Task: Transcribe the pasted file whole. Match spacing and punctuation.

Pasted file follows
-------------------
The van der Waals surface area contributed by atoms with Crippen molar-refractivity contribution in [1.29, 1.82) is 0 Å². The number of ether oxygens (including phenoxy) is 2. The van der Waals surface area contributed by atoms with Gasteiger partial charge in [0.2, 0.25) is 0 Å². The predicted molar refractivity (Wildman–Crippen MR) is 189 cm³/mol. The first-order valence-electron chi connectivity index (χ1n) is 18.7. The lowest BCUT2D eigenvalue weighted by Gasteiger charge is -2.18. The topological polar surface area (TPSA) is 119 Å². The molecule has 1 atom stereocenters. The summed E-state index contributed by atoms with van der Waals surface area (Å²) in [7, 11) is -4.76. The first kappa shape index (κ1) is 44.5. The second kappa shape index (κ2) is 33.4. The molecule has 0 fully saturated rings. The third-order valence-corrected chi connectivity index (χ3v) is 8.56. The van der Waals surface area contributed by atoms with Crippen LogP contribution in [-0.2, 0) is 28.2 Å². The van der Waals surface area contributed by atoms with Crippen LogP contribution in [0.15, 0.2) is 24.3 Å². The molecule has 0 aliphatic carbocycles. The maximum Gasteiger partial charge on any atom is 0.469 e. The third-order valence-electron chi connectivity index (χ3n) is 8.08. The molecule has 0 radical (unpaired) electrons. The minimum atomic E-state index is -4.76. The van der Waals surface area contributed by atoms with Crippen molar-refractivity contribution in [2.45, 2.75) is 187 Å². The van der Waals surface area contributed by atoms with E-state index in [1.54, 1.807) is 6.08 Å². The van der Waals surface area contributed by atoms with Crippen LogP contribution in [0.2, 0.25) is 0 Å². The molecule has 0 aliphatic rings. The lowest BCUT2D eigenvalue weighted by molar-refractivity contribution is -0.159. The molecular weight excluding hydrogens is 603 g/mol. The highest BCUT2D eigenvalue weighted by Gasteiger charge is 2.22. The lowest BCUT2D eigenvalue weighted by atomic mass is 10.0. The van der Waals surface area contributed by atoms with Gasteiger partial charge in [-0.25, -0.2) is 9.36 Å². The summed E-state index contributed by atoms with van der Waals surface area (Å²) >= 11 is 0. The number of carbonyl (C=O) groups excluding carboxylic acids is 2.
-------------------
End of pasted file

The van der Waals surface area contributed by atoms with Crippen molar-refractivity contribution in [1.29, 1.82) is 0 Å². The number of ether oxygens (including phenoxy) is 2. The van der Waals surface area contributed by atoms with Gasteiger partial charge in [0.2, 0.25) is 0 Å². The predicted molar refractivity (Wildman–Crippen MR) is 189 cm³/mol. The first-order valence-electron chi connectivity index (χ1n) is 18.7. The lowest BCUT2D eigenvalue weighted by Gasteiger charge is -2.18. The topological polar surface area (TPSA) is 119 Å². The molecule has 1 atom stereocenters. The summed E-state index contributed by atoms with van der Waals surface area (Å²) in [7, 11) is -4.76. The first kappa shape index (κ1) is 44.5. The second kappa shape index (κ2) is 33.4. The molecule has 0 fully saturated rings. The third-order valence-corrected chi connectivity index (χ3v) is 8.56. The van der Waals surface area contributed by atoms with Crippen LogP contribution in [-0.2, 0) is 28.2 Å². The van der Waals surface area contributed by atoms with Crippen LogP contribution in [0.15, 0.2) is 24.3 Å². The molecule has 0 aliphatic carbocycles. The maximum Gasteiger partial charge on any atom is 0.469 e. The third-order valence-electron chi connectivity index (χ3n) is 8.08. The molecule has 0 radical (unpaired) electrons. The minimum atomic E-state index is -4.76. The van der Waals surface area contributed by atoms with Crippen molar-refractivity contribution in [2.45, 2.75) is 187 Å². The van der Waals surface area contributed by atoms with E-state index in [1.54, 1.807) is 6.08 Å². The van der Waals surface area contributed by atoms with Crippen LogP contribution in [0.2, 0.25) is 0 Å². The molecule has 0 aliphatic rings. The lowest BCUT2D eigenvalue weighted by molar-refractivity contribution is -0.159. The molecular weight excluding hydrogens is 603 g/mol. The highest BCUT2D eigenvalue weighted by Gasteiger charge is 2.22. The lowest BCUT2D eigenvalue weighted by atomic mass is 10.0. The van der Waals surface area contributed by atoms with Gasteiger partial charge in [-0.25, -0.2) is 9.36 Å². The summed E-state index contributed by atoms with van der Waals surface area (Å²) >= 11 is 0. The number of carbonyl (C=O) groups excluding carboxylic acids is 2.